The article also neglects to include several other significant points. For starters, large providers of single-family rental homes own just 0.4% of the housing in America, and of all the rental housing in the U.S., large providers own just about one percent. In the Charlotte MSA, the percentage of the housing market owned by large providers is slightly higher than the national average, but at just 2%, is a far cry from the article’s exaggerated claims about the outsized role of large single-family rental home providers. Though the article would have readers believe otherwise, data from the National Rental Home Council reveals the share of the single-family housing market accounted for by rental homes has actually fallen nationwide by 1.4% over the last decade. And in Charlotte, the share of the single-family housing market accounted for by rental homes has fallen from 20% to 17% between 2016 and today.
The article also points to the use of “all cash” offers by large rental housing providers, without also mentioning the growing use of “all cash” offers among all homebuyers, not just rental home providers, as covered in a recent Redfin report showing one-third of all home purchases are all-cash.
Finally, in portraying housing “investors” as some kind of ever-present force in the housing market, the article fails to include the widely-reported fact that investor purchases have fallen by unprecedented amounts over the past year. Redfin data show investor home purchases falling nationally more than 45% in each of the past three quarters. In the first quarter of 2023, in fact, investor purchases fell almost 50%, the largest decline on record. And in Charlotte, declines of 61%, 66%, and 62% over the three most recent quarters are notably steeper.
At the National Rental Home Council, members are working diligently to address the supply challenges confronting today’s housing market. Over the past year, our members have invested over $2 billion in home upgrades, renovations, and rehabilitations. All five of NRHC’s largest member companies maintain A+ ratings by the better business bureau. As an organization and an industry, improving the resident experience is our highest priority, and that won’t change. We will continue to invest in communities and neighborhoods, and we will continue to enhance and expand the diversity of housing opportunities available for families considering the advantages of leasing a single-family home.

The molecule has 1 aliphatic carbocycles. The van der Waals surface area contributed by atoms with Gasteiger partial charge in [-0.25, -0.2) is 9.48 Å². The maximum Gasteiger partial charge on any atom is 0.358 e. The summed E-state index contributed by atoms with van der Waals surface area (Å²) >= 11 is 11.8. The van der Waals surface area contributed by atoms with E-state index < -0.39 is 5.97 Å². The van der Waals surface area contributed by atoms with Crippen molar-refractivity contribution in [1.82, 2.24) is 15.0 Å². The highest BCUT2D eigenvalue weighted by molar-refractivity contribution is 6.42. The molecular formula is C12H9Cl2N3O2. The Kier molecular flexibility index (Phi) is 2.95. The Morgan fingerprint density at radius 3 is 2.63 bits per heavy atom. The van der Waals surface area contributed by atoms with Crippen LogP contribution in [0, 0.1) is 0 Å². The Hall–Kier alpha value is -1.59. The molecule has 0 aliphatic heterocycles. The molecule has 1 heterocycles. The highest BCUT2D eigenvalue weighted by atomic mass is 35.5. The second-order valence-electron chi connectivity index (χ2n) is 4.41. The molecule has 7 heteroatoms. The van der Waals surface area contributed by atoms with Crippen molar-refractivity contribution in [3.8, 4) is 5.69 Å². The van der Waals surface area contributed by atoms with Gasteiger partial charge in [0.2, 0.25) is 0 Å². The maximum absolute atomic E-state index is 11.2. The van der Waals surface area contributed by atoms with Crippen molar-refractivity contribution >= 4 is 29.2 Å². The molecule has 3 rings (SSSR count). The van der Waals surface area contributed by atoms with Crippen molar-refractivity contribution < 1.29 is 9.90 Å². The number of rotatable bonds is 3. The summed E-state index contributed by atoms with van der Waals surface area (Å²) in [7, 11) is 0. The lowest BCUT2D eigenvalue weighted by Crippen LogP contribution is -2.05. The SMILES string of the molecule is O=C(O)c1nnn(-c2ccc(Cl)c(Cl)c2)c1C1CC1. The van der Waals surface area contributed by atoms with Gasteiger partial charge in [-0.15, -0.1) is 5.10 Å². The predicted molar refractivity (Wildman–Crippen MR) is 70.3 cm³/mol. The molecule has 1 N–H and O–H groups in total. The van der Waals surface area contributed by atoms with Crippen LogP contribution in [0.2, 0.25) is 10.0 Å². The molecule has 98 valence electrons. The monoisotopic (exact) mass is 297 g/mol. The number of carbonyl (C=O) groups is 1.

The bottom line is this: whether in Charlotte or across the U.S., working families deserve access to great homes in great neighborhoods. No matter where Americans are in life, they should have options to meet their individual circumstances. This is what the New York Times article’s flawed analyses of the single-family residential market misses — housing is a continuum, and single-family rental opportunities occupy an important place in that continuum. They are a solution to many families’ financial challenges, and often unlock opportunity – access to quality schools in quality neighborhoods – for those who need it.
Housing, put simply, should not be viewed as zero sum. We need more supply, of all types, to help ensure we meet the needs of today – and tomorrow.
And single-family rental homes are an important component for working families in any housing market.